Truck driver fell into wood chip pit and was carried into silo, sustaining fatal injuries
Date of incident: December 2014
Notice of incident number: 2014110750126
Employers: Trucking company; pulp and paper mill
A truck driver fell into a wood chip reclaim pit at a pulp and paper mill under unknown circumstances while unloading wood chips from a trailer. The worker lost consciousness and was transported by a conveyor system into a wood chip storage silo, where the worker became buried in wood chips. The large quantity of wood chips hampered the recovery of the worker because the rescuers needed to enter into a confined space with entrapment hazards. The worker sustained fatal injuries.
- Trailer permitted to be parked too close to the reclaim pit: The truck driver parked the truck too close to the reclaim pit to be able to safely open the doors prior to unloading. He did not have enough room to be able to open the trailer doors without being very close to the reclaim pit. The mat of chips on the ground under the worker may have given way as evidenced by a chunk of chips missing in the area where he likely would have stood. This may have been what caused the worker to fall into the reclaim pit.
- Hazards not identified and risk assessment not conducted: The pulp mill failed to exercise adequate oversight of work activities at the truck dump and reclaim pit area. As the prime contractor, the pulp mill had transferred safety responsibility onto a contractor and did not recognize that unsafe work practices had developed. The reclaim pit hazards were not recognized for the risk that they presented to workers and were not identified in the any of the truck driver inductions. Risk assessments were not undertaken to control the hazards. No safe work procedures were developed for truck drivers working around the reclaim pit. Tasks included opening trailer doors, backing trucks into the reclaim pit to dump, and taking chip samples for quality assurance. These activities put workers or equipment at risk of falling into the pit.
- Failure to prevent workers from working in close proximity to the pit: The reclaim pit was not adequately guarded to prevent worker and equipment access. Workers and equipment had previously fallen into the reclaim pit because there was no physical barrier between the work area and the reclaim pit. No signage was posted at the reclaim pit warning of any hazard.
- Failure of the prime contractor’s internal policies: The prime contractor failed to identify hazards and assess and control risks as required within its health and safety program. The prime contractor conducts regular inspections of the workplace with the objective of identifying hazardous conditions and makes recommendations to mitigate the hazards. Similarly, the prime contractor has a process for hazard reporting in which all workers are obligated to report hazards they observe or become aware of. The report of a hazard is to be further investigated, and again, recommendations made to control the hazard. These mechanisms within the health and safety program failed to identify the hazardous conditions and activities at the reclaim pit, despite the conditions and activities having existed for many years.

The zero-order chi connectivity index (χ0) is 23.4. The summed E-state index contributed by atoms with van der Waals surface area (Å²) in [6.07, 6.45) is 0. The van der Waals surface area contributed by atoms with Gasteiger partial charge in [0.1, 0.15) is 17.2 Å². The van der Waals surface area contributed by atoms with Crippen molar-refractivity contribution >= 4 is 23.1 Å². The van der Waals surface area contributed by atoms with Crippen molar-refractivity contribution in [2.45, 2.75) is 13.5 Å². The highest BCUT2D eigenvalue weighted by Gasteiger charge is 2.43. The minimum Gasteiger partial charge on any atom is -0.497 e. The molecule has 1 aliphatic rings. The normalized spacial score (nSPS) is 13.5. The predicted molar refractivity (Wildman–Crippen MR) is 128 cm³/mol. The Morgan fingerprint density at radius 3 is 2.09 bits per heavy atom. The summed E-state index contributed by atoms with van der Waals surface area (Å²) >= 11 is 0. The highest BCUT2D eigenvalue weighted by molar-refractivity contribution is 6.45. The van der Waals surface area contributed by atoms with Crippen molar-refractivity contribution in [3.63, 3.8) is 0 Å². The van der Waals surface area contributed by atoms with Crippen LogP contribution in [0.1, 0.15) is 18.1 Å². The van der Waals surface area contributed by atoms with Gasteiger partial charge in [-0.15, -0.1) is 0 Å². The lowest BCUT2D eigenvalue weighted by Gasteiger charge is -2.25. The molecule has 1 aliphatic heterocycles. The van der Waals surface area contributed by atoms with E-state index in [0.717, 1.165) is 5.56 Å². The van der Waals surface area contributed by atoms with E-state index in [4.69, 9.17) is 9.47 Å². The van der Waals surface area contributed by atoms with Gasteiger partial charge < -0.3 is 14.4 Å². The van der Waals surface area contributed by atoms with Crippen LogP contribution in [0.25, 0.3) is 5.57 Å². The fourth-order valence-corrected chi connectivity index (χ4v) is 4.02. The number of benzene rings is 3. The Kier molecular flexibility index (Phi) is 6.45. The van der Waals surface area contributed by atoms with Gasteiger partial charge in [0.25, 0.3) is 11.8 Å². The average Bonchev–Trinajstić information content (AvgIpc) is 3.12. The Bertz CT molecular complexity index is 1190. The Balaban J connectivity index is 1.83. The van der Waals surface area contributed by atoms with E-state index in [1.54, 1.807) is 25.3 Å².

- Failure to report incidents: Just two months prior to this incident, another truck driver had fallen into the pit. Had that driver reported the incident to the supervisor and the incident been properly investigated and reported to the prime contractor, the hazards presented by work at the reclaim pit would have been identified and corrective actions might have been undertaken.
- Truck driver not provided area orientation, induction: There was no evidence of the worker having received an orientation to the chip dumping area, despite a mill policy requiring this to be done. This led to a conclusion that the prime contractor failed to provide an area-specific induction to the worker. An induction should have provided an opportunity for the mill to review hazards in the chip dumping area, and safe work practices to ensure the safety of the workers.
- Truck driver in the bight: The doors on this particular trailer were of the barn-style type, requiring the worker to stand in front of the two doors and then open one door to the right and one door to the left. Of necessity, opening the doors would require the worker to step toward the open pit. He was also at risk of being buried in wood chips, struck by the door, or struck by any debris in the trailer when opening the doors.